Where to Find Inspiration

close up of hand over white background

close up of hand over white background

Dietitians who write- whether continuously as an entrepreneur or less frequently for their full-time job – can suffer alike from the all-too-common Writer’s Block. Although nutrition is a broad and continuously evolving field, producing new materials for consumers and clients can get challenging.

Part of the difficulty lies in not only writing something of interest to your audience (which may be a niche subset of the population), but also effectively communicating the science in a way they can understand it and want to read it. Additionally, some of you may have a word count to meet, while others are shooting for improved SEO. Either way, you need to find a topic you can write on to fit space requirements while still sounding natural. Depending on audience, expertise, and criteria, the pool of topics to choose from may feel rather shallow.

Don’t worry. Although you may feel limited or have just run out of creative ideas, there are many sources out there that can spark inspiration. Remember, topics don’t need to be completely unique- but your spin on them can be; there are studies being published daily that you can quote to provide the most up-to-date data on what seems like an otherwise stale topic.

Below are 10 sources of inspiration for your 2020 nutrition blogs, newsletters, and podcasts.


calendar, date, time



With Christmas and New Year’s just passing, holidays are at top of mind. We saw countless materials on weight maintenance, mindful eating, and resolutions over the holidays. Yet these are still hot topics for the general population each year.

However, these can only get you through November-January. The rest of the year I encourage you to fit your nutrition writing into more unique holidays. Luckily for dietitians, we can write on the over 300 food holidays that have been successfully lobbied on to the US calendar. Whether it’s National Guacamole Day on Sept. 16, Strawberry Month in May, Pie Day on January 23, or Donut Day on the first Friday of June, you can draw from these foodie celebrations all year long.

We’ve also got some major health-related observances on the calendar. February is National Heart Month, while National Diabetes Month appears in November. Alzheimer’s has days (June 20 & Sept. 21) and a month (November) on the books. Don’t forget our very own National Nutrition Month in March!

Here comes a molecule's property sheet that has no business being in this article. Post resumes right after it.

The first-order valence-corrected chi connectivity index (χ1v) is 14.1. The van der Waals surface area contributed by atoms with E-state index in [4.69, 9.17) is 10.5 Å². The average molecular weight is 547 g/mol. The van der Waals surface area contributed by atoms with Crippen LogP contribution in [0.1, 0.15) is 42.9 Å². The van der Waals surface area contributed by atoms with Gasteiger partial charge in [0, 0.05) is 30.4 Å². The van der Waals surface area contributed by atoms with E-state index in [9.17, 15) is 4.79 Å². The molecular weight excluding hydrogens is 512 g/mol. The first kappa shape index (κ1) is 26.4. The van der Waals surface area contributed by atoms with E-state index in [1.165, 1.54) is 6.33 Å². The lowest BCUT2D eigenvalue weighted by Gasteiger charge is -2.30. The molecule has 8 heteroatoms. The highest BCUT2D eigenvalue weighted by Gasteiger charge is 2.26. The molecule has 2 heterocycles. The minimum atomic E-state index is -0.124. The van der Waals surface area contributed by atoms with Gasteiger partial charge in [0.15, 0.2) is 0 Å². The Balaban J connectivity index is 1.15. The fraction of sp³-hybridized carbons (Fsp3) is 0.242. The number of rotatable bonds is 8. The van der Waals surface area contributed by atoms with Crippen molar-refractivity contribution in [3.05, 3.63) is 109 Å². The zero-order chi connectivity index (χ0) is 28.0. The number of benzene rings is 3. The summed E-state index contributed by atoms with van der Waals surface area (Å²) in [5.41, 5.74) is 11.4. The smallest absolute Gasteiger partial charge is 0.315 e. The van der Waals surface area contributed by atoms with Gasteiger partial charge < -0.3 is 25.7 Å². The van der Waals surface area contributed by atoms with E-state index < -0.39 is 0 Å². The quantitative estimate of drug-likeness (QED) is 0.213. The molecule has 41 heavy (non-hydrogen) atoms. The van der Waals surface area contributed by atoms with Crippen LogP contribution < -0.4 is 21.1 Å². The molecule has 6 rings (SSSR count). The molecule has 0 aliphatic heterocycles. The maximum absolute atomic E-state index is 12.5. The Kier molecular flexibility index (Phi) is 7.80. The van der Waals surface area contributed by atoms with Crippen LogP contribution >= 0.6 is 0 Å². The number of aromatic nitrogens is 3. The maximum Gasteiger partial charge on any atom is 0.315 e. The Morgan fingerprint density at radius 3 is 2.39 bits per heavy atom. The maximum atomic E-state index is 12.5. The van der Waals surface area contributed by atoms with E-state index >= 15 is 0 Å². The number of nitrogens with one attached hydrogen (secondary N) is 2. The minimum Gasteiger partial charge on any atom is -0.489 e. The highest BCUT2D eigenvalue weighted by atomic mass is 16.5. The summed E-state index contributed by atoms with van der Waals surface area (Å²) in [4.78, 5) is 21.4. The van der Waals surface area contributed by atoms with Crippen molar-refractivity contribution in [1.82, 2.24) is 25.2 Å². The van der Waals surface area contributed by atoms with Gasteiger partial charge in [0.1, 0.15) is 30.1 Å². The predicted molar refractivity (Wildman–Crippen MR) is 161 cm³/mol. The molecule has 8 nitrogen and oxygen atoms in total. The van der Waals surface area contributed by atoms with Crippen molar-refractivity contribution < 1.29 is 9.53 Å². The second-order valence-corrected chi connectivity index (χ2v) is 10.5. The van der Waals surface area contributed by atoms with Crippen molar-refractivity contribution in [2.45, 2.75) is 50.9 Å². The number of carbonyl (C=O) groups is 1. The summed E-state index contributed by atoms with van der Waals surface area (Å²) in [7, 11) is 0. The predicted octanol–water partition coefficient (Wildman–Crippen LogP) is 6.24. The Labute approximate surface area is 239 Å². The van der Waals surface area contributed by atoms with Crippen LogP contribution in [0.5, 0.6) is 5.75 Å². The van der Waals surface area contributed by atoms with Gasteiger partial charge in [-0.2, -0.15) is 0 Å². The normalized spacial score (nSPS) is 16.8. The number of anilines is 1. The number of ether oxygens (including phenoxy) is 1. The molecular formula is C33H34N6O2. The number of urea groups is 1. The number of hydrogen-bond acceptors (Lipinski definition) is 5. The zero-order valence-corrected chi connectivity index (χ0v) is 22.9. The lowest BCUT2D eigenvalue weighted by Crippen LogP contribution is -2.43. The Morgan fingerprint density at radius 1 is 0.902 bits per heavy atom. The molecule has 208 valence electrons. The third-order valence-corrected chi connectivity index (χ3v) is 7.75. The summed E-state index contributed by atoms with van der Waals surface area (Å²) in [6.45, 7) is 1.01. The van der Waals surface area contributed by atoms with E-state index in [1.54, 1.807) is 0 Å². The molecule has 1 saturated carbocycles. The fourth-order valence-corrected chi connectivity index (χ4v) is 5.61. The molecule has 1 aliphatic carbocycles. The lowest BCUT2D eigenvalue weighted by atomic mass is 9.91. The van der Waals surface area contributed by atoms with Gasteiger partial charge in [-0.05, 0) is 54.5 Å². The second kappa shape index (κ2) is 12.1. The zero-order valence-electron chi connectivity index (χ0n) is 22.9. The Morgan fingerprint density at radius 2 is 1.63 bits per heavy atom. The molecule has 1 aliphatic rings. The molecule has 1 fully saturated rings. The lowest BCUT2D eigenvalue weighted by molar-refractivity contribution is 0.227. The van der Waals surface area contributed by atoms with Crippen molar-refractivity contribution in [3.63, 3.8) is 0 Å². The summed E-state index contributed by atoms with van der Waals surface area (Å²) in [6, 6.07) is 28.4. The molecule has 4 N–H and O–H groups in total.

mail, e-mail, envelope

If concentrating on holidays feels a little too bubblegum and you prefer more science-based writing, consider drawing ideas from your subscription services. Thousands of health-related articles are published each week and many are selected based on interest to the public. So go ahead and find one that you think your audience would be interested in and add to the topic with your own research and experience. You might include a poll, statistics, photos, anecdotes, or links for readers to learn more. Here are some sources that frequently pique my interest:


If you haven’t subscribed yet to SmartBrief’s Nutrition & Dietetics daily brief, this is where you should get started. Each morning you’ll receive an email with about 10 nutrition stories each summarized into 2-3 sentences. You can click the attached link to read the full article. Over 90,000 nutrition professionals subscribe to get updated on what’s new in the dietetics field. They also offer a brief on School Nutrition Association (SNA) and culinary professionals. This is a gold mine for writing inspiration. Subscribe here.


As an Academy member, at the very least you should receive the Journal of the Academy of Nutrition and Dietetics’ monthly email. Though not as concise as SmartBrief, JAND offers the latest findings in nutrition research from your peers. As dietitians, it’s our job to translate this science into understandable and usable information for our clients.